Skip to content

From the archives

The (Other) October Crisis

A new book revisits one of Canada’s most traumatic and telling moments

Model Behaviour

A Haida village as seen in a windy city

Liberal Interpretations

Making sense of Justin Trudeau and his party

The Roundup

On Canada's literary landscape

Kyle Wyatt

In 1980, the Beat writer William S. Burroughs gave a public reading at the Centennial Planetarium, in Calgary. Eight years later, another counterculture icon, the poet Lawrence Ferlinghetti, attended a gala as part of the Olympic Writers Festival. In 2009, the humorist David Sedaris grabbed one of those famous milkshakes at Peters’ Drive-In. Spider-Man once attended the Stampede, as did Ken Kesey and his Merry Pranksters. And when he stopped in Calgary for “one lively half-hour” in 1907, Rudyard Kipling declared it “the wonder city of Canada.”

These and other tenuous associations with Cowtown are captured in A Literary Map of Calgary, a new interactive exhibit curated by the local public library’s outgoing historian-in-residence, Shaun Hunter. To be sure, the online map, which seeks to capture “the extensive and surprising dimensions of Calgary’s literary landscape,” charts scores of bona fide connections: Esi Edugyan’s childhood home, W. O. Mitchell’s rosewood writing room, Aritha van Herk’s Hawkwood haunts, Grant McEwan’s final resting place. But many of its pins — the milkshakes purchased, the superheroes spotted, the whistle-stop book tours noted — bring to mind those faded celebrity headshots that greasy spoons and mom-and-pops tack to their walls: Catherine Zeta-Jones loves our peameal bacon sandwiches! Paris Hilton once shopped here!

On the first literary map to detail these parts, Paul Mayo Paine’s The Northward Map of Truthful Tales, from 1926, Calgary is decidedly Sidney Groves Burghard country. The British writer and Yukon-gold-rusher set many of his Westerns in the area, including The Trail of the Axe, one of several oaters adapted by Hollywood. Poor Burghard doesn’t have a place on Hunter’s map (nor does his alter ego, Ridgwell Cullum). Another absent cowpoke: Everett C. Johnson, who retired to Calgary after working the nearby Bar U and inspiring Owen Wister to write The Virginian. Wister, who spurred on an entire genre and who joined his muse for the Stampede in 1912 (the first year it was actually called that), doesn’t make the cut either. Considering the boosterish cupidity at play in A Literary Map of Calgary — that time the writer and physician Arthur Conan Doyle gave a talk, that other time the novelist and screenwriter Leon Uris booked a hotel room — such omissions are striking.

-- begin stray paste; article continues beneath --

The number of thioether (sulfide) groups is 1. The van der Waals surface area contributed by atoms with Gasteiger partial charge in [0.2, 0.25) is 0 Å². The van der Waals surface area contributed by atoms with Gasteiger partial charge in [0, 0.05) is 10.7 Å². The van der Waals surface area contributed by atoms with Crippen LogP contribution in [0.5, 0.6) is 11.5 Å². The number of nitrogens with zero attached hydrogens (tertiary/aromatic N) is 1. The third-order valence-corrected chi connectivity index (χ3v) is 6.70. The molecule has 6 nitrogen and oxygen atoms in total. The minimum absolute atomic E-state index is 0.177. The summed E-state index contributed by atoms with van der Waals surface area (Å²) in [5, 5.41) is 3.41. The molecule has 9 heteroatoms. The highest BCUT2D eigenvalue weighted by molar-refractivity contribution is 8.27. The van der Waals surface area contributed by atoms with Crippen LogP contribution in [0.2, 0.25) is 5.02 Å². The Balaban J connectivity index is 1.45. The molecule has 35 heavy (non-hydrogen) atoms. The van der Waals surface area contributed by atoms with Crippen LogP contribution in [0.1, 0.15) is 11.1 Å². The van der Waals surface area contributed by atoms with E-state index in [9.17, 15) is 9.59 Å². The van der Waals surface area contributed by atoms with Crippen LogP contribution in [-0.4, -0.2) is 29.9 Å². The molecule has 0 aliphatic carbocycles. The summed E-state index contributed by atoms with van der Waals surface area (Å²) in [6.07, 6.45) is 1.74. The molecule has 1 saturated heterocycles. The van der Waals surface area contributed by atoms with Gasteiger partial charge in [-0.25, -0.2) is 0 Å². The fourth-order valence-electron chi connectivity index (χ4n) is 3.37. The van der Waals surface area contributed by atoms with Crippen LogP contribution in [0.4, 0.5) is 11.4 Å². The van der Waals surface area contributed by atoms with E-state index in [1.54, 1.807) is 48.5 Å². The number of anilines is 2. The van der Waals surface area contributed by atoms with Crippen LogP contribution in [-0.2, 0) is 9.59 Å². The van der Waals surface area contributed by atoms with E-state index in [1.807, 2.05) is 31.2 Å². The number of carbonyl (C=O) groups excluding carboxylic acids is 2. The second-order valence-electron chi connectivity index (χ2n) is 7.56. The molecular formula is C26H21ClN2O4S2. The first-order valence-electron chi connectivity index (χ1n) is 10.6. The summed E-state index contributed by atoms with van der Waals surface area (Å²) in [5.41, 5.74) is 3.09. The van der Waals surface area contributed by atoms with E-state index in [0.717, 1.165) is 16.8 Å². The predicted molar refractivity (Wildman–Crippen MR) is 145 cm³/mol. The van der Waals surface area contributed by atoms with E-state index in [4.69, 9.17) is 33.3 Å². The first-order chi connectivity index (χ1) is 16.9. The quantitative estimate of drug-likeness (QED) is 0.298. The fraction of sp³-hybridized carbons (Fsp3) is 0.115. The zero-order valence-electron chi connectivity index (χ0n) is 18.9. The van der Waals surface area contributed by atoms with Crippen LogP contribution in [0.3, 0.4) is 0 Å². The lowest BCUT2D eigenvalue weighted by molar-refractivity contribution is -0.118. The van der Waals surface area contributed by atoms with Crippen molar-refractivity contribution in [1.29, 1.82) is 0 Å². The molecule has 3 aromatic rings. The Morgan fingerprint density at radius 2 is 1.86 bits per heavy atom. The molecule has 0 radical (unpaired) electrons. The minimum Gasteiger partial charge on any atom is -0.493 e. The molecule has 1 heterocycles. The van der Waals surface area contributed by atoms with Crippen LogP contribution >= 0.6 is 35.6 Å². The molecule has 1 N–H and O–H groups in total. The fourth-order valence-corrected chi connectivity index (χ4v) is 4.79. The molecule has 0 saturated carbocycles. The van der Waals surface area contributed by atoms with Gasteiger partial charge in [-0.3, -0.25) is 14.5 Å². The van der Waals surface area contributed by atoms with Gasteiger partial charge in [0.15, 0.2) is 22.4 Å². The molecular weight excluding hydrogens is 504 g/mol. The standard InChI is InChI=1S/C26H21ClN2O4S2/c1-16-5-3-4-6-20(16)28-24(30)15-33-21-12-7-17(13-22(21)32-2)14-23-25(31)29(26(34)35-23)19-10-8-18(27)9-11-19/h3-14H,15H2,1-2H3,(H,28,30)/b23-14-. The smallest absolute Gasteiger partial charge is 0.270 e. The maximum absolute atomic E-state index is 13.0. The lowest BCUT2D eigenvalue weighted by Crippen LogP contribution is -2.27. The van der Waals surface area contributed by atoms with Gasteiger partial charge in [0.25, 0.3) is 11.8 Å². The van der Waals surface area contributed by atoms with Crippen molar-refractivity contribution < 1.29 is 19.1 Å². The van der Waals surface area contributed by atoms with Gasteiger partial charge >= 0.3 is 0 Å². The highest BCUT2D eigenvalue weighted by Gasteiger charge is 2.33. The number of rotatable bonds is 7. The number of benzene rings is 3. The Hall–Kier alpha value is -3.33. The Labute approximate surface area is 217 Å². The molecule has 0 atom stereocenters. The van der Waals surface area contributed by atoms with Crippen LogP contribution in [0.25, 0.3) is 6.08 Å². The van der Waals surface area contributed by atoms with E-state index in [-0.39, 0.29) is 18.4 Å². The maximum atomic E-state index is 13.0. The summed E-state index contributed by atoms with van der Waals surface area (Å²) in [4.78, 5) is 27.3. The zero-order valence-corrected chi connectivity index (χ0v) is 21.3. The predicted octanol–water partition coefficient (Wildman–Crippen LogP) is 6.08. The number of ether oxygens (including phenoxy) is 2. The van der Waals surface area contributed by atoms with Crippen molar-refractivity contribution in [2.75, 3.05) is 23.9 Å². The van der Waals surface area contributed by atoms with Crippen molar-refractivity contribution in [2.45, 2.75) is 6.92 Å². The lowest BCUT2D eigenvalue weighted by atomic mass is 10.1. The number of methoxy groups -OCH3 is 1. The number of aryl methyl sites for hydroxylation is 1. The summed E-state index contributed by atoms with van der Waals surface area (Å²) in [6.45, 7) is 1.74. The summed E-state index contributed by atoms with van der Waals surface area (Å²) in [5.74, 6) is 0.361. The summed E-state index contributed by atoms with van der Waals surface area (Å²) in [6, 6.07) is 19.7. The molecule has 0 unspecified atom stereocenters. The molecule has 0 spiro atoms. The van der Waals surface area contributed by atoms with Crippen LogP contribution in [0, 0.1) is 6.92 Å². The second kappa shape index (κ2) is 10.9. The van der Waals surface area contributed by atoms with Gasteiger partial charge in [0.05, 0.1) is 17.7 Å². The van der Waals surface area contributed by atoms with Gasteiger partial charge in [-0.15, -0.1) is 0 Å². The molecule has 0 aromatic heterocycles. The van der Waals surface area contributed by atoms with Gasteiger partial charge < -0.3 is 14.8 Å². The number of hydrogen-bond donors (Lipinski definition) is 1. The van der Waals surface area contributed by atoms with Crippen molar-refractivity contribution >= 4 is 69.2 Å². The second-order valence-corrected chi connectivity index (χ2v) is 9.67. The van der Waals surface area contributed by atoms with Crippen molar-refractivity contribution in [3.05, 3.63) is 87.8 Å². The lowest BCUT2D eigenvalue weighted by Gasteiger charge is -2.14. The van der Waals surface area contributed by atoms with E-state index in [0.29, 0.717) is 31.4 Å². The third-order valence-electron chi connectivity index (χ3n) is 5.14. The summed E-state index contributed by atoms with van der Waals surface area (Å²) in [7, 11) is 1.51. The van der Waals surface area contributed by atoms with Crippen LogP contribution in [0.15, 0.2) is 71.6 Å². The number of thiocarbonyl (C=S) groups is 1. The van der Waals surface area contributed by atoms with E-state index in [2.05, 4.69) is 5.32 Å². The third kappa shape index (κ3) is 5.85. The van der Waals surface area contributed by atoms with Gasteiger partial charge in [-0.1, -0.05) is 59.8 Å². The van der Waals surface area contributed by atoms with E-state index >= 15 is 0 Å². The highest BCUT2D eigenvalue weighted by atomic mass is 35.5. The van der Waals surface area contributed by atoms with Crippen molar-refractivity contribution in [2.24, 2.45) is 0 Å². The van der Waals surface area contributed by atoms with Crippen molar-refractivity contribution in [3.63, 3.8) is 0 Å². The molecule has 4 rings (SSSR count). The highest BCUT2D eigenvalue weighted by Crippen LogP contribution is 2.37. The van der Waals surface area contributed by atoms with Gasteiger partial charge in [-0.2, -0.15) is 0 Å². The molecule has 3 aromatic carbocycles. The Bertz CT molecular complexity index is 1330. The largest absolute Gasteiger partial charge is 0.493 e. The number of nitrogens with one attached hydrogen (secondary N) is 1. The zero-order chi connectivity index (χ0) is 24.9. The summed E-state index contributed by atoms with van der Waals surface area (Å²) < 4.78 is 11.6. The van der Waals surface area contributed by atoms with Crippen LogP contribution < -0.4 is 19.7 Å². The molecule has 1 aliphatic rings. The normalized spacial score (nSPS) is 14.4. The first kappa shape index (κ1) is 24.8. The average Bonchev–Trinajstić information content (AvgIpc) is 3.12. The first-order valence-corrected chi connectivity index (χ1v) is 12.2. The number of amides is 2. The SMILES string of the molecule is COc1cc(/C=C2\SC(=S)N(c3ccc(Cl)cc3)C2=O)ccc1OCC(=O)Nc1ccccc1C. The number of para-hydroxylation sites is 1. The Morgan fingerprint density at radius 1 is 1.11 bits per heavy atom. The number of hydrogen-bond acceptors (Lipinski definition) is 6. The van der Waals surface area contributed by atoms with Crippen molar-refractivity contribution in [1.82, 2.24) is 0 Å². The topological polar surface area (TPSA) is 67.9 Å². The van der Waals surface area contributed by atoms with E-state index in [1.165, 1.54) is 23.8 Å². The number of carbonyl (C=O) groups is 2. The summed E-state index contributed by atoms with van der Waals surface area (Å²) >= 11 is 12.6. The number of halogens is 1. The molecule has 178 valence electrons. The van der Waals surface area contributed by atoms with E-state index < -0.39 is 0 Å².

Literary maps are a lot like anthologies. With shorthand references, they gather together the stories and voices that an editor deems worthy; they guide a reading public that seeks to understand the character of a people or place; by necessity, they exclude as much as they include. “No kind of book is easier to attack than an anthology,” Northrop Frye wrote, in 1943, as he reviewed A. J. M. Smith’s The Book of Canadian Poetry. I take his point, and I’d say, on the whole, that Hunter has done an admirable job.

In that same 1943 review, Frye observed, “The patriotic avarice that claims every European as ‘Canadian’ who stopped off at a Canadian station for a ham sandwich on his way to the States is, no doubt, ridiculous.” But at least there was a bit of agency in such claims; ridiculous or not, Canadians were the ones making them. Now, with the potential sale of Simon & Schuster to Penguin Random House’s parent company, Bertelsmann, for more than $2 billion (U.S.), we may soon gaze upon a literary landscape that doesn’t offer much of a choice at all: Where a single publisher controls some 40 percent of this country’s book business. Where what passes for Canadian print culture is reduced to the courtesy flybys of a smaller and smaller coterie of authors, the lucky few who manage to land lucrative deals and who occasionally touch down at the Palliser hotel. Where we are left to celebrate the trivial celebrity sightings, because the fiction, non-fiction, and poetry that actually says something about who we are and where we live is increasingly drowned out or rendered undiscoverable in our bookshops and libraries.

Penguin Random House tells us not to fear. “The industry is healthier than it’s ever been,” the company’s chief operating officer explained to the New York Times in late February. There will be plenty of benefits for authors, booksellers, and readers. But the Association of Canadian Publishers and the Writers’ Union of Canada are not so sure; the latter has called upon the Department of Canadian Heritage to “tighten regulations over publishing in Canada, and to better protect the rights of Canada’s authors.”

If the heritage minister hears those calls and does review the potential merger of Penguin Random House and Simon & Schuster, he may also want to explore Shaun Hunter’s literary map — and listen closely to the cautionary tale it whispers.

Kyle Wyatt is the editor-in-chief of the Literary Review of Canada.